While African specimens may have by default, been included in a pre-existing database used by Achilli et al., the African cattle gene pool doesn't appear to have been the primary center of investigation in their study, as opposed to being primarily geared towards those of European and Near Eastern specimens. Considerations for the African cattle gene seems to be a secondary one, to help explain the Near Eastern and European ones...

Fifty-six mitochondrial genomes from autochthonous taurine breeds across Southern Europe and the Near East were sequenced and compared with 50 sequences available in GenBank (Supplemental data). - Achilli et al. 2008, Mitochondrial genomes of extinct aurochs survive in domestic cattle

In contrast, Honotte et al. seems to have specifically made African cattle populations a primary centre of investigation...

Hanotte et al. used allele frequencies from 50 populations of modern cattle across the African continent to examine genetic variation. Their results reveal three ancient genetic signatures and each signature’s center of origin or region of entry. The native African taurine breed was independently domesticated in northeastern Africa, perhaps the eastern Sahara, and later migrated with pastoralist or crop-livestock farmers west and south. Asian zebu cattle were introduced along the east coast of Africa and in Madagascar and were most likely transported along a marine route from the Indian subcontinent. Finally, Near Eastern and European taurine cattle were primarily introduced along the shores of North Africa during the colonial period. These findings provide a genetic record of African cattle origins and migrations that have far-reaching implications for human migrations and the adaptive strategies used by African populations. They also require us to reexamine the models of domestication more broadly. - M. A. Kennedy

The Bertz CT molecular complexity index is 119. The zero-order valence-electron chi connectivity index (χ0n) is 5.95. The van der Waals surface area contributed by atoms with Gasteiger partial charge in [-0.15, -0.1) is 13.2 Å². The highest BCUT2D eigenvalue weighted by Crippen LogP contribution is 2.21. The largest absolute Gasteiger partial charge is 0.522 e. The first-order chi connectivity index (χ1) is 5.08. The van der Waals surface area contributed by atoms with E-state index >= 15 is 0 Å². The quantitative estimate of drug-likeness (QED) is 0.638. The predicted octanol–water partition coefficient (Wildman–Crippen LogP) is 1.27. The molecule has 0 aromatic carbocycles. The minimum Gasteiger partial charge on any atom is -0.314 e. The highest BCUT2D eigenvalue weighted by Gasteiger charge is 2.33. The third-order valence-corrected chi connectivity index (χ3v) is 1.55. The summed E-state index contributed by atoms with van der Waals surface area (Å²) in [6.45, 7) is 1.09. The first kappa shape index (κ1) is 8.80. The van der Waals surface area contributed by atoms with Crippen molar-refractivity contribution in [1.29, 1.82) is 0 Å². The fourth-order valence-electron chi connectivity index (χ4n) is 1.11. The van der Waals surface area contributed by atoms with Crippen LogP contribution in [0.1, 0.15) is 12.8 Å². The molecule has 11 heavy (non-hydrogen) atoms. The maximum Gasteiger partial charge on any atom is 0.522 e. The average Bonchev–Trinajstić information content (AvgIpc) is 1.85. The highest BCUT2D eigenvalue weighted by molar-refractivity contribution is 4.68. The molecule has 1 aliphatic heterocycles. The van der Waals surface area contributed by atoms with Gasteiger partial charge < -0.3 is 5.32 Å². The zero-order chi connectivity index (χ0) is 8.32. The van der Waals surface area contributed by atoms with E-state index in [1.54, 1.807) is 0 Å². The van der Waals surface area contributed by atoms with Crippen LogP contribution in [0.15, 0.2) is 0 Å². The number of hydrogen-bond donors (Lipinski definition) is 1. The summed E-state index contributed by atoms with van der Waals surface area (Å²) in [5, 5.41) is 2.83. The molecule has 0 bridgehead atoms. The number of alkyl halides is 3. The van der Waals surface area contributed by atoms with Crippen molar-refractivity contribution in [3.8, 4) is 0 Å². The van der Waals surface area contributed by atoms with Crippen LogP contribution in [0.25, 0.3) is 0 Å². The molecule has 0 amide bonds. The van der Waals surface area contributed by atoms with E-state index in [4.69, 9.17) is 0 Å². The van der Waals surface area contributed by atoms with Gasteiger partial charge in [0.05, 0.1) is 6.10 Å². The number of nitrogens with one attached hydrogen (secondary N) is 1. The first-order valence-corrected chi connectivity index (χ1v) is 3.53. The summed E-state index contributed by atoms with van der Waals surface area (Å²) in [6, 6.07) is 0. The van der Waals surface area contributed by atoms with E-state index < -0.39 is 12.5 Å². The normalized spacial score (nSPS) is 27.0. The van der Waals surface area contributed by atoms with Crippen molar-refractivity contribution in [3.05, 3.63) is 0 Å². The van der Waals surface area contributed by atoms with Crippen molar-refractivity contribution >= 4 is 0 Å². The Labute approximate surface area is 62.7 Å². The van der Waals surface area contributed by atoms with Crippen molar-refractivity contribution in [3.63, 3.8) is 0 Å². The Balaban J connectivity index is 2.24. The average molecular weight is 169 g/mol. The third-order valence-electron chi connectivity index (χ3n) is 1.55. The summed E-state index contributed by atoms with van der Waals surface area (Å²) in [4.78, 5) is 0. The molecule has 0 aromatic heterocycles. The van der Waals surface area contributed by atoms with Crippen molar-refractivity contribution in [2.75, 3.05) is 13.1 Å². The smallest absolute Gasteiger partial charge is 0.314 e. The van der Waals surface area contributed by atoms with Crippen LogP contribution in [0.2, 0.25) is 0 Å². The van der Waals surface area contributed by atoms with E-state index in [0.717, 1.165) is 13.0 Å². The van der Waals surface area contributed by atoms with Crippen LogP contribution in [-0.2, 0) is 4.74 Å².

The observations above is not necessarily inconsistent with findings produced in the later aforementioned study of Ascunce et al. 2007.

In summation, Achilli et al. 2008 don't really break ground, in so far as what comes to mind upon having read their piece, in terms of what African, Near Eastern and European cattle domesticate lineage patterns implicate respectively, in consideration of DNA alone. Of course, linguistic reconstructions and archaeology are only reaffirmed by these DNA distribution patterns.

*May be subject to modification as updating takes place.